Anakin (Star Wars zine)

From Fanlore
(Redirected from Anakin (zine))
Jump to navigation Jump to search
Title: Anakin
Publisher: Z.P. Florian
Date(s): 1991
Medium: print zine
Genre: het
Fandom: Star Wars
Language: English
External Links:
Click here for related articles on Fanlore.
front cover
" "Dear Reader, this is a homemade product. Forgive its flaws... Enjoy its virtues (if any)... May the Force be with you... Z.P."

Anakin (zine) is a single-author adult Star Wars het zine by Z.P. Florian. It is 85 pages long and contains two stories. All of the art is by the author.

Some of it was later reprinted in Han Solo.

From an ad in Southern Enclave: "The passionate life of Darth Vader, never before revealed. A large dose of Palpatine rising and Kenobi falling. Meet Luke's mother and live to regret it. See the young Jabba, Chewie, boy Han and twins. For those who think Vader is more man than machine. With illustrations. Magnificently xeroxed by hand."


  • Anakin (71 pages)
  • Hor Gala (14 pages)


Reactions and Reviews

Any zine that makes me laugh out loud with delight over the dialogue is a welcome addition to my collection! Not that Anakin by Z.P. Florian is a humor zine; no, its subject is as serious as the eternal query after the source of evil. But in her telling of how Anakin Skywalker came to be Darth Vader, and the consequences thereof for a future generation, her characterizations are witty and adult and free of sentimental cliches that feel good but cloud difficult questions.

Not that feeling is missing here. Passion abounds, but it is serious, down-to-the-soul passion that covers the range of human lust; power, recognition, sex, love, wealth; this is not the Saturday night special kind of desire that yawns awake Sunday morning, sated once more and willing to live an uneventful life until next weekend. The interaction between the younger Palpatine and young Anakin Skywalker alone are worth the modest cost of the zine. This is a would-be Emperor fleshed out with family background and a personality that make him a perfect foil for Skywalker's cold passions. There is not much discussion of philosophy here, but philosophy is not the author's point. Rather, she explores the compromises and dependencies of high ambition. Her Palpatine is an obsessive Force-user, ambitious but aware of his lack of the social graces so necessary to politician success. Anakin is beautiful, graceful and increasingly willing to use his charisma to gain knowledge and power. And yet both are very ordinary—with Palpatine's complaints about a greedy father who always seems to bollox his son's plans, or with Anakin's continual slips into a young man's bravado. Obi-Wan, Luke and Leia's mother, Bail Organa and others are supporting characters, each dazzled by and drawn to Anakin Skywalker in his or her own way. Florian's style of writing hits the high points of the plot development with the expectation that the reader can fill in the in-between action. A warning if you are unfamiliar with non-English fiction: be prepared for a dialogue that is not colloquial American English. Florian is Hungarian; the vocabulary she uses may ring oddly to the American ear at first. Don't let it bother you, please; the unfamiliar language support Florian's fresh angle on characters and subject, and more than make up an occasional awkwardness. Anyone who has come from a multi-lingual home, or who has command of a second tongue, will recognize the variations of inflection and imperative that appear in Anakin. And, although I hope Florian has her next story read by a native speaker to clear up any occasional misusage, I likewise hope that such editing does not destroy the wonderful flavor of the writing. There is a follow-up story in Anaktn that expands the references in the lead story to a Wookiee and a Corellian child who survive an early Palpatine assassination. Florian's Han is the familiar teenage male hacker, techie-wise with tunnel vision; her Chewie has very interesting reasons for his involvement with young Solo. Perhaps the different use of language is most obvious here as it comes up against the familiar image of Han as a space cowboy/trucker/all-American Mr. Independence; however, once I put aside noticing that Florian's Han failed to match the stereotype, and just went with the characterization, it all worked. And, I have certainly read such young man's language in stories out of Eastern Europe; there's more than one measure for a hot-shot here on Earth as well as in the greater Universe! I'm assumming Florian did the art—which is competent and direct linework in keeping with her story. Her Anakin certainly captured the attention of a young man in our office! If you're a fan who really likes slick zines, be warned that Anakin's focus is on the story, not the production. Nothing fancy here, just double-space, full-size type with dark and legible printing. The binding is 2 brads in three-hole punch paper with a neon bond cover. For me, the presentation was completely acceptable; I could read it late at night after a full day on the computer without my eyes going cross-eyed or my wrist aching from trying to hold it up in bed.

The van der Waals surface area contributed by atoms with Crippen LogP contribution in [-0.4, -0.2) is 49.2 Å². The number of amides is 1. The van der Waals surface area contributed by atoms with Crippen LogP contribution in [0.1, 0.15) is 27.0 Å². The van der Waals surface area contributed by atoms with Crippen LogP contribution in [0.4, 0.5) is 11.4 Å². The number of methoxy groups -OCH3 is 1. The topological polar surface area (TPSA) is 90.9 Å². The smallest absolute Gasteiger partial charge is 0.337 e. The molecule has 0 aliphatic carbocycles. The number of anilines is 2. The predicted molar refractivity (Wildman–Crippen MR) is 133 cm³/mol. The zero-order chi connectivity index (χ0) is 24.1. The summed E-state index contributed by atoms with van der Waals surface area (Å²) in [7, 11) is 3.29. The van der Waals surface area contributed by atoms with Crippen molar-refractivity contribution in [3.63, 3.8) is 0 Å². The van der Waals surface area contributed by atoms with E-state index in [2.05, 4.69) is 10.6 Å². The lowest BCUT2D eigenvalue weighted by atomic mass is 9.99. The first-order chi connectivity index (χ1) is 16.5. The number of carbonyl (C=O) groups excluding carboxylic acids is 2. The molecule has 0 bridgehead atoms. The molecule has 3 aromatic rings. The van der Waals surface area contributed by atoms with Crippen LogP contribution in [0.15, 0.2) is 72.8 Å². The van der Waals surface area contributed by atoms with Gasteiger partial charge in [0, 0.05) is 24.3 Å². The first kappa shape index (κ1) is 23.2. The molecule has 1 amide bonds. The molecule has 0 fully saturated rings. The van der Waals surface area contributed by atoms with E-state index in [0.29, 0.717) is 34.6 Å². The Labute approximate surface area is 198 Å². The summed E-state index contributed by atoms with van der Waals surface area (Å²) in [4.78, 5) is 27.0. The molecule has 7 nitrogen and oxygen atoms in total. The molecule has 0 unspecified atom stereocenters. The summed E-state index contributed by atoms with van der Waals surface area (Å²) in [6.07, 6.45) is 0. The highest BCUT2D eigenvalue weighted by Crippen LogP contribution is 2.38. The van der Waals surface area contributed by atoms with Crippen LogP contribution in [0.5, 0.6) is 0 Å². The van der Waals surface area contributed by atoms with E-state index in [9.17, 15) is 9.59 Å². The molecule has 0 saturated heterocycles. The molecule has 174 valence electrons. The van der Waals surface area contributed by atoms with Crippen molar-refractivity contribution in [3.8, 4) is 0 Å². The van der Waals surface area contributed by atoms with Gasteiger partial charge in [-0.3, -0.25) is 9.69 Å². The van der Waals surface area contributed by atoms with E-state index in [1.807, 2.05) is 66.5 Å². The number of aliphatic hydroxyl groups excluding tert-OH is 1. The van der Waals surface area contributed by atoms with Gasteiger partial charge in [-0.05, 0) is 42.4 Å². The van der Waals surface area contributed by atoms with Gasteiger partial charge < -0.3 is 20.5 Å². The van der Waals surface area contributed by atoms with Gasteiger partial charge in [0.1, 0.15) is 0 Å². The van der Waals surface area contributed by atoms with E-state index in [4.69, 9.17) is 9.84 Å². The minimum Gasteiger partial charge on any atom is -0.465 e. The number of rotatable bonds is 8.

In solitary, I highly recommend Anakin; it's a fine addition to SW fan fiction! [1]


  1. ^ from Southern Enclave #30 here.